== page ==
NASHVILLE, Tenn. -- The workout program prescribed by the San Francisco Giants' training staff covered 10 weeks, but this is Week 11 of the lockout by the owners and those instructions are beyond their expiration date. Because club employees are forbidden from having any contact with players, Giants Curt Casali and Mike Yastrzemski are ad-libbing through a daily regimen at Vanderbilt University, among big leaguers who gather here at the baseball complex most days this winter.
For a spring training with an uncertain start date.
For a season that may or may not happen.
"Maybe we should just start over," Casali jokes, between sets of weightlifting. Later, he will throw batting practice to Yastrzemski, who will, in turn, flip pitches to Casali, and to Phil Gosselin, a veteran free-agent infielder who can't sign with a team until the lockout ends.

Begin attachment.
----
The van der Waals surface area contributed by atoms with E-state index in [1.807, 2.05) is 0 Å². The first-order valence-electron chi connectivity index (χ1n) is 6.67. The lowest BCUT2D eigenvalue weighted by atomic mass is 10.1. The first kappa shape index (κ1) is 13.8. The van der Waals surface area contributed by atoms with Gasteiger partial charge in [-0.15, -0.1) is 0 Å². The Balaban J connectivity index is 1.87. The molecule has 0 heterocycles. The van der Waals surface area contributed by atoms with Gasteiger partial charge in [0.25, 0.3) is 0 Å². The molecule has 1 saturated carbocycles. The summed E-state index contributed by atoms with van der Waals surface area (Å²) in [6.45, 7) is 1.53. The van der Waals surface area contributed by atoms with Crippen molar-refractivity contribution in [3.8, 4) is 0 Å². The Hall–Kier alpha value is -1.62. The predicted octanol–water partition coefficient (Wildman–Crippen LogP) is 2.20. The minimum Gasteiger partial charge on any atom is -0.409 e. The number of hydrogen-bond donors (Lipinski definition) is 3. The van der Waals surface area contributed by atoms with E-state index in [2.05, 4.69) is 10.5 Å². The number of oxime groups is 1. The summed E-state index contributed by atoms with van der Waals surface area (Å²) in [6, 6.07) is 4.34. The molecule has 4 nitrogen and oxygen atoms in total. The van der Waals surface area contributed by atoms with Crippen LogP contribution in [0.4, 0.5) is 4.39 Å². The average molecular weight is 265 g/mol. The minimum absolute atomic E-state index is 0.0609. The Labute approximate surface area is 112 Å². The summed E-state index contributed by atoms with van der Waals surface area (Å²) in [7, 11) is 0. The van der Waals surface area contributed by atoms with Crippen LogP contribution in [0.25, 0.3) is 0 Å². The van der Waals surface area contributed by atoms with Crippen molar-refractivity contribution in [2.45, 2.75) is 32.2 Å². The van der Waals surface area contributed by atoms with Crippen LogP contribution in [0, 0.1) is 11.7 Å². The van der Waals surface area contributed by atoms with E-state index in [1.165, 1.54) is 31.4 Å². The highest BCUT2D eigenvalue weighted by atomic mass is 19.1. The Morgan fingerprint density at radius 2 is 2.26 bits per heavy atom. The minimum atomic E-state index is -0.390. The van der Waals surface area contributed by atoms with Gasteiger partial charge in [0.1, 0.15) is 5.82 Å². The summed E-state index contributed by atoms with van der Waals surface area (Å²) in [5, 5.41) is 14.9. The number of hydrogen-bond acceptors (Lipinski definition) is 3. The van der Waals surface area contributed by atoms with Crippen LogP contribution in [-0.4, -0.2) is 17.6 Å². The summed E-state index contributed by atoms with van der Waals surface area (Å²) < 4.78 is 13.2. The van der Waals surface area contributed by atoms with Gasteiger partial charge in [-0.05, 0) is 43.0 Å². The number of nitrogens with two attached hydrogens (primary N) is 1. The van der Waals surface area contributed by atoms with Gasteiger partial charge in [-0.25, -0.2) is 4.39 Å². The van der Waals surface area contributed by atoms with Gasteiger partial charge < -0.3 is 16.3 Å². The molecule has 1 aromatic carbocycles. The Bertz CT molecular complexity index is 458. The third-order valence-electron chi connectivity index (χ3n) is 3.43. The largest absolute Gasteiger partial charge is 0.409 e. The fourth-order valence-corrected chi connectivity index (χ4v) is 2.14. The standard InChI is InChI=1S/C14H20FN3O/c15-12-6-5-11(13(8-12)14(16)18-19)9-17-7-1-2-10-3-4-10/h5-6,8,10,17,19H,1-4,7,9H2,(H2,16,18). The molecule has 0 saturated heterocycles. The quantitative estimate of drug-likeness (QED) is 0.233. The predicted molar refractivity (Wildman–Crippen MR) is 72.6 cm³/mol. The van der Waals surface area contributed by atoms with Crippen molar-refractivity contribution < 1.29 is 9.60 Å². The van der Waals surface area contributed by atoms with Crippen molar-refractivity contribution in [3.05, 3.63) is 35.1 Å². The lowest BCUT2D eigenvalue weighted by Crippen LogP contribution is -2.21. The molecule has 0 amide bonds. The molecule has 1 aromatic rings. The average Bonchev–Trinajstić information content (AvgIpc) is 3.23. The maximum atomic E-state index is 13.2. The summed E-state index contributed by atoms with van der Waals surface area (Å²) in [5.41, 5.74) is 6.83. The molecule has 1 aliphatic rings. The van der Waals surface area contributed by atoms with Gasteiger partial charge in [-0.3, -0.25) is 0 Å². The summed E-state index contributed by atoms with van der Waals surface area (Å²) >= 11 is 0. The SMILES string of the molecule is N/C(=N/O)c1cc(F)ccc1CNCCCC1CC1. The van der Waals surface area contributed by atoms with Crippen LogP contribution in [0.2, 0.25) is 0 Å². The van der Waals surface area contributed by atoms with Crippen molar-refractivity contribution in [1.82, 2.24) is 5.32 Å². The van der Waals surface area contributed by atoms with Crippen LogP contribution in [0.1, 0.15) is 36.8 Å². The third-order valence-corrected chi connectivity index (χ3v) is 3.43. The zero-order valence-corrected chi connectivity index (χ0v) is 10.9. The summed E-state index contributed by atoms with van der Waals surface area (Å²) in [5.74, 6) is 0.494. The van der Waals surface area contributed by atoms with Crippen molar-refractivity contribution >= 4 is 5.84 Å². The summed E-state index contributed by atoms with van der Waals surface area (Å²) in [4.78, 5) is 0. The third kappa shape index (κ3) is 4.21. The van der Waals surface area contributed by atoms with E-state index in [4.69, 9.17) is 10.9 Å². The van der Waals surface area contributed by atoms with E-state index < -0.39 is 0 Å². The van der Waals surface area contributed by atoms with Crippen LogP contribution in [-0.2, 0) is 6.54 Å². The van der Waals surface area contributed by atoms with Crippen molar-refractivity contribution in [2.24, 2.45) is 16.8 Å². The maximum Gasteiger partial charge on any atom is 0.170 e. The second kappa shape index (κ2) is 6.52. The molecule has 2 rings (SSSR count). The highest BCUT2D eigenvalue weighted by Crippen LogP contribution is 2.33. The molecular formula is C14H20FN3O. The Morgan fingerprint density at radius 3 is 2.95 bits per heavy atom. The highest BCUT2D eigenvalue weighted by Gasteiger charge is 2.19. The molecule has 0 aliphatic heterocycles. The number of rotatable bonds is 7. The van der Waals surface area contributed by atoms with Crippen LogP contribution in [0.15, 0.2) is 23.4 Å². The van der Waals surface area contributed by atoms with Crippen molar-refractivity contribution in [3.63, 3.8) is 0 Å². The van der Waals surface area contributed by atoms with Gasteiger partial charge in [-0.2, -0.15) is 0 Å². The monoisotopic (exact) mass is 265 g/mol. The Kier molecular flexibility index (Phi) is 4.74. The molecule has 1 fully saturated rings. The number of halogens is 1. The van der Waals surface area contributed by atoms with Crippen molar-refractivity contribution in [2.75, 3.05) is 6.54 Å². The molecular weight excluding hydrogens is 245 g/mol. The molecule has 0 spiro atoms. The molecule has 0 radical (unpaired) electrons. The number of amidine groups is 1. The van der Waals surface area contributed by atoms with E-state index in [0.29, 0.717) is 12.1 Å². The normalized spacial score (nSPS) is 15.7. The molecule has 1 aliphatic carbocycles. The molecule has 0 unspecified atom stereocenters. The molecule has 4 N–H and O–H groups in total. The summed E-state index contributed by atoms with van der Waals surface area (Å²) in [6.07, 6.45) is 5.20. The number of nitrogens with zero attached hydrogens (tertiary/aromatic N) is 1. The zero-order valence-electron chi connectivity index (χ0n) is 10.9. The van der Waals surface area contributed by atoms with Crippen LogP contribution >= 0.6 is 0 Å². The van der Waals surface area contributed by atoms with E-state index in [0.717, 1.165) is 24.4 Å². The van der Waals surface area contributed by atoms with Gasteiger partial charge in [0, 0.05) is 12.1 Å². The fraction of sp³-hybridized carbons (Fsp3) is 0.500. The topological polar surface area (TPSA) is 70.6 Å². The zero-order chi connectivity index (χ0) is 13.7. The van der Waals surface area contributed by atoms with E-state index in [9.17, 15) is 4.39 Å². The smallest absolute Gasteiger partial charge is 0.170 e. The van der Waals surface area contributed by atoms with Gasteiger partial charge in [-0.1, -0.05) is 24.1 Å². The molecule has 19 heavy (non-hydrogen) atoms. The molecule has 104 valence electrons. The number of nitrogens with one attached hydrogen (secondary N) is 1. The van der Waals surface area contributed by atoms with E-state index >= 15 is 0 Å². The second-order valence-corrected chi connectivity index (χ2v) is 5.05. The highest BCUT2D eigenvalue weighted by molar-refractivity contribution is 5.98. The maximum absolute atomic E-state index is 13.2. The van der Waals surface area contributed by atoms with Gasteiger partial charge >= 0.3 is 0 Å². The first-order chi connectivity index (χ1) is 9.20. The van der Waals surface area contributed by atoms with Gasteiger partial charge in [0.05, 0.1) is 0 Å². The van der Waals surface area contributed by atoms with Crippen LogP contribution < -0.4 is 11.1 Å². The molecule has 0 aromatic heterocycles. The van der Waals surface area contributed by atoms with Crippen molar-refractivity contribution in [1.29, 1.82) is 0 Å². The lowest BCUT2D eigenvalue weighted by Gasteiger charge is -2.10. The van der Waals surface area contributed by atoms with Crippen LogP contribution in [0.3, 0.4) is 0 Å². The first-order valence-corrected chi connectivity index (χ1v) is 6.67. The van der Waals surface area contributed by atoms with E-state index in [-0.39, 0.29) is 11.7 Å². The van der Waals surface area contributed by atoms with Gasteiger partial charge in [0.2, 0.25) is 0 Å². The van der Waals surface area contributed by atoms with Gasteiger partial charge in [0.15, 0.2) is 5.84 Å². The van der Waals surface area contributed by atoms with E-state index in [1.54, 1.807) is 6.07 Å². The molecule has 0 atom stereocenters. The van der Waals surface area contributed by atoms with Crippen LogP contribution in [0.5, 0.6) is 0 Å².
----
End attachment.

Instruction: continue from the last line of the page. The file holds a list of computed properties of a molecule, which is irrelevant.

"This is torture," says Yastrzemski, as he picks up baseballs in between rounds of BP. "Let's go play baseball. Enough is enough."
Last Monday, Feb. 21, would've been the day a lot of teams would've held their first full-squad workouts at their respective spring training sites. Platoons of pitchers chatting their way through fielding practice drills, as field coordinators check their watches to advance the groups. Position players taking ground balls and fly balls, and then stepping into sunlit batting cages to hone their swings in advance of Opening Day, underneath the promise of many tomorrows.
But on this day, nobody knows what tomorrow brings for professional baseball. Spring training is a concept, a hope, not a given. So Casali and Yastrzemski are among a dozen big leaguers squeezing in loosely structured morning workouts before the bulk of the Vanderbilt players finish classes and take over the place.